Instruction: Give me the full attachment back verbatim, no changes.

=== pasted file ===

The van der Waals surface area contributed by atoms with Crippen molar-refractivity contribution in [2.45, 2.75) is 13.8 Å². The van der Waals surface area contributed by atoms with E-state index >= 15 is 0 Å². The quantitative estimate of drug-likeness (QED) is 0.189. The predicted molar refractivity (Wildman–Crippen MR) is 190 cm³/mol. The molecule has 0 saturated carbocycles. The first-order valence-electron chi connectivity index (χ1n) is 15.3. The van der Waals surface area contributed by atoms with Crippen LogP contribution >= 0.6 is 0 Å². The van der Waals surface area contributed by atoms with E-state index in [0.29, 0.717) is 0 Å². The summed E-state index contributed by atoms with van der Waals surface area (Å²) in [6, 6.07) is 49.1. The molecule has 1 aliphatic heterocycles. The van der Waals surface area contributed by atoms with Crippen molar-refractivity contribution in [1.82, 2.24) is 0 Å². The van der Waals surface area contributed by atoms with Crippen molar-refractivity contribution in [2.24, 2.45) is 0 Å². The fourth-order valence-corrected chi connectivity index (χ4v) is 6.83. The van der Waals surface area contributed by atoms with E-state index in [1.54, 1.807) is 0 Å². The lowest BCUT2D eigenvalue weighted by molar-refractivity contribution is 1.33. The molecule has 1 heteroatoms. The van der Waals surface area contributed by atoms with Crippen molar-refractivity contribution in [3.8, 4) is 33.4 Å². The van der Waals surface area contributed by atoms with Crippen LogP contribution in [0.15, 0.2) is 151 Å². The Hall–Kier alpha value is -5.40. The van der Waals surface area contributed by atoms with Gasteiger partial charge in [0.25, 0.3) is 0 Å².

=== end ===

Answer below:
The van der Waals surface area contributed by atoms with Crippen molar-refractivity contribution in [2.45, 2.75) is 13.8 Å². The van der Waals surface area contributed by atoms with E-state index >= 15 is 0 Å². The quantitative estimate of drug-likeness (QED) is 0.189. The predicted molar refractivity (Wildman–Crippen MR) is 190 cm³/mol. The molecule has 0 saturated carbocycles. The first-order valence-electron chi connectivity index (χ1n) is 15.3. The van der Waals surface area contributed by atoms with Crippen LogP contribution >= 0.6 is 0 Å². The van der Waals surface area contributed by atoms with E-state index in [0.29, 0.717) is 0 Å². The summed E-state index contributed by atoms with van der Waals surface area (Å²) in [6, 6.07) is 49.1. The molecule has 1 aliphatic heterocycles. The van der Waals surface area contributed by atoms with Crippen molar-refractivity contribution in [1.82, 2.24) is 0 Å². The van der Waals surface area contributed by atoms with Crippen molar-refractivity contribution in [2.24, 2.45) is 0 Å². The fourth-order valence-corrected chi connectivity index (χ4v) is 6.83. The van der Waals surface area contributed by atoms with E-state index in [1.54, 1.807) is 0 Å². The lowest BCUT2D eigenvalue weighted by molar-refractivity contribution is 1.33. The molecule has 1 heteroatoms. The van der Waals surface area contributed by atoms with Crippen molar-refractivity contribution in [3.8, 4) is 33.4 Å². The van der Waals surface area contributed by atoms with Crippen LogP contribution in [0.15, 0.2) is 151 Å². The Hall–Kier alpha value is -5.40. The van der Waals surface area contributed by atoms with Gasteiger partial charge in [0.25, 0.3) is 0 Å².